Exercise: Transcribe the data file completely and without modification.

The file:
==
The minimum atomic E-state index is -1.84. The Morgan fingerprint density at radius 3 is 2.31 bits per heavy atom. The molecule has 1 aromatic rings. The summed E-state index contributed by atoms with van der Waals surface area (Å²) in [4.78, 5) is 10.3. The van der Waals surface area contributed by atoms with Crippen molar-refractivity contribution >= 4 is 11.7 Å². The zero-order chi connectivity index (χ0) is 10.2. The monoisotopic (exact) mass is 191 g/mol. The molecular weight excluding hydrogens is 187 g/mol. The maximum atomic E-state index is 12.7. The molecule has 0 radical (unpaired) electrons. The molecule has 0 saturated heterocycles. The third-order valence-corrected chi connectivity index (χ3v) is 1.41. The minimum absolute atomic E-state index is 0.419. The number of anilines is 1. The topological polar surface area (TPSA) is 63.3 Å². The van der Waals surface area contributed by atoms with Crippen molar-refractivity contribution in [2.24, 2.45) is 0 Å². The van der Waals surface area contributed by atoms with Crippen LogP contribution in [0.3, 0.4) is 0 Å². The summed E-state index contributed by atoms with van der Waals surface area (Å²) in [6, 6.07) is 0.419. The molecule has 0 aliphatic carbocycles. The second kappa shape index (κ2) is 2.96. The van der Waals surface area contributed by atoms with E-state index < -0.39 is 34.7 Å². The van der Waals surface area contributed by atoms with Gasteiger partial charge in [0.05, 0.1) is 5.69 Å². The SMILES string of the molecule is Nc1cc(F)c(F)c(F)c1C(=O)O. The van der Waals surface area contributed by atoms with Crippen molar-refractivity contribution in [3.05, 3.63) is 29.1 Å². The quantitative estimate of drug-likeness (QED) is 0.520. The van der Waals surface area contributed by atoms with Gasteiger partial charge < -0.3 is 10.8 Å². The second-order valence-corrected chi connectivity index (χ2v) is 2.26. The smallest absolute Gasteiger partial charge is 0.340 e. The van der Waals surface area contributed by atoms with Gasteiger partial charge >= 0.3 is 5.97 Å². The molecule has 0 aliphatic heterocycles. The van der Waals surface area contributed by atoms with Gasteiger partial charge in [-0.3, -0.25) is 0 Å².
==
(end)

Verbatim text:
The minimum atomic E-state index is -1.84. The Morgan fingerprint density at radius 3 is 2.31 bits per heavy atom. The molecule has 1 aromatic rings. The summed E-state index contributed by atoms with van der Waals surface area (Å²) in [4.78, 5) is 10.3. The van der Waals surface area contributed by atoms with Crippen molar-refractivity contribution >= 4 is 11.7 Å². The zero-order chi connectivity index (χ0) is 10.2. The monoisotopic (exact) mass is 191 g/mol. The molecular weight excluding hydrogens is 187 g/mol. The maximum atomic E-state index is 12.7. The molecule has 0 radical (unpaired) electrons. The molecule has 0 saturated heterocycles. The third-order valence-corrected chi connectivity index (χ3v) is 1.41. The minimum absolute atomic E-state index is 0.419. The number of anilines is 1. The topological polar surface area (TPSA) is 63.3 Å². The van der Waals surface area contributed by atoms with Crippen molar-refractivity contribution in [2.24, 2.45) is 0 Å². The van der Waals surface area contributed by atoms with Crippen LogP contribution in [0.3, 0.4) is 0 Å². The summed E-state index contributed by atoms with van der Waals surface area (Å²) in [6, 6.07) is 0.419. The molecule has 0 aliphatic carbocycles. The second kappa shape index (κ2) is 2.96. The van der Waals surface area contributed by atoms with E-state index < -0.39 is 34.7 Å². The van der Waals surface area contributed by atoms with Gasteiger partial charge in [0.05, 0.1) is 5.69 Å². The SMILES string of the molecule is Nc1cc(F)c(F)c(F)c1C(=O)O. The van der Waals surface area contributed by atoms with Crippen molar-refractivity contribution in [3.05, 3.63) is 29.1 Å². The quantitative estimate of drug-likeness (QED) is 0.520. The van der Waals surface area contributed by atoms with Gasteiger partial charge < -0.3 is 10.8 Å². The second-order valence-corrected chi connectivity index (χ2v) is 2.26. The smallest absolute Gasteiger partial charge is 0.340 e. The van der Waals surface area contributed by atoms with Gasteiger partial charge >= 0.3 is 5.97 Å². The molecule has 0 aliphatic heterocycles. The van der Waals surface area contributed by atoms with Gasteiger partial charge in [-0.3, -0.25) is 0 Å².